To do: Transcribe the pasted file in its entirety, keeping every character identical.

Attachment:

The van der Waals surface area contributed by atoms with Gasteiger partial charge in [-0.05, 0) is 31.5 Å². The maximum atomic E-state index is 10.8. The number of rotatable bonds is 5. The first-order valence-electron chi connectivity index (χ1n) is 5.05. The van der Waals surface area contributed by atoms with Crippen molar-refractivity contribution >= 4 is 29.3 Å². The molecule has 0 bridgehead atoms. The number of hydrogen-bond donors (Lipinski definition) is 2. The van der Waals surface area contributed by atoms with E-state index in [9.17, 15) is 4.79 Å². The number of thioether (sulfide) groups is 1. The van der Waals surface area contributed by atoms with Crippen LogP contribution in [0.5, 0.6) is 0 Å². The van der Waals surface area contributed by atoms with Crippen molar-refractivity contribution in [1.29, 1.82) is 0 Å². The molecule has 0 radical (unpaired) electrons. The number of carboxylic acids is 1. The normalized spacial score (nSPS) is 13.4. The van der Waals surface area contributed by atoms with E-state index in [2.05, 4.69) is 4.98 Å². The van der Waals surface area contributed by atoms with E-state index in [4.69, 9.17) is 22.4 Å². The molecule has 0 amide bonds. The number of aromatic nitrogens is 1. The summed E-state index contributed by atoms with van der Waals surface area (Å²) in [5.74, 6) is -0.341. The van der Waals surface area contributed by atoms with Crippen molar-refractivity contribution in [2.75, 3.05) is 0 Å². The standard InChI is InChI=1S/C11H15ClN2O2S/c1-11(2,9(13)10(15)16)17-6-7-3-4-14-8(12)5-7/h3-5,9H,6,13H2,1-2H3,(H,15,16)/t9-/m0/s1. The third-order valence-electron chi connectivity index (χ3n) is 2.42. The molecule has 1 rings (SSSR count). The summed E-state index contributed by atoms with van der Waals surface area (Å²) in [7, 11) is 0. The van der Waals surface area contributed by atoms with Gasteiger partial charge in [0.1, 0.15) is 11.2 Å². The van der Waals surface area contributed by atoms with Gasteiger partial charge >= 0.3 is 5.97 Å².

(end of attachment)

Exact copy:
The van der Waals surface area contributed by atoms with Gasteiger partial charge in [-0.05, 0) is 31.5 Å². The maximum atomic E-state index is 10.8. The number of rotatable bonds is 5. The first-order valence-electron chi connectivity index (χ1n) is 5.05. The van der Waals surface area contributed by atoms with Crippen molar-refractivity contribution >= 4 is 29.3 Å². The molecule has 0 bridgehead atoms. The number of hydrogen-bond donors (Lipinski definition) is 2. The van der Waals surface area contributed by atoms with E-state index in [9.17, 15) is 4.79 Å². The number of thioether (sulfide) groups is 1. The van der Waals surface area contributed by atoms with Crippen LogP contribution in [0.5, 0.6) is 0 Å². The van der Waals surface area contributed by atoms with Crippen molar-refractivity contribution in [1.29, 1.82) is 0 Å². The molecule has 0 radical (unpaired) electrons. The number of carboxylic acids is 1. The normalized spacial score (nSPS) is 13.4. The van der Waals surface area contributed by atoms with E-state index in [2.05, 4.69) is 4.98 Å². The van der Waals surface area contributed by atoms with E-state index in [4.69, 9.17) is 22.4 Å². The molecule has 0 amide bonds. The number of aromatic nitrogens is 1. The summed E-state index contributed by atoms with van der Waals surface area (Å²) in [5.74, 6) is -0.341. The van der Waals surface area contributed by atoms with Crippen molar-refractivity contribution in [2.75, 3.05) is 0 Å². The standard InChI is InChI=1S/C11H15ClN2O2S/c1-11(2,9(13)10(15)16)17-6-7-3-4-14-8(12)5-7/h3-5,9H,6,13H2,1-2H3,(H,15,16)/t9-/m0/s1. The third-order valence-electron chi connectivity index (χ3n) is 2.42. The molecule has 1 rings (SSSR count). The summed E-state index contributed by atoms with van der Waals surface area (Å²) in [7, 11) is 0. The van der Waals surface area contributed by atoms with Gasteiger partial charge in [0.1, 0.15) is 11.2 Å². The van der Waals surface area contributed by atoms with Gasteiger partial charge >= 0.3 is 5.97 Å².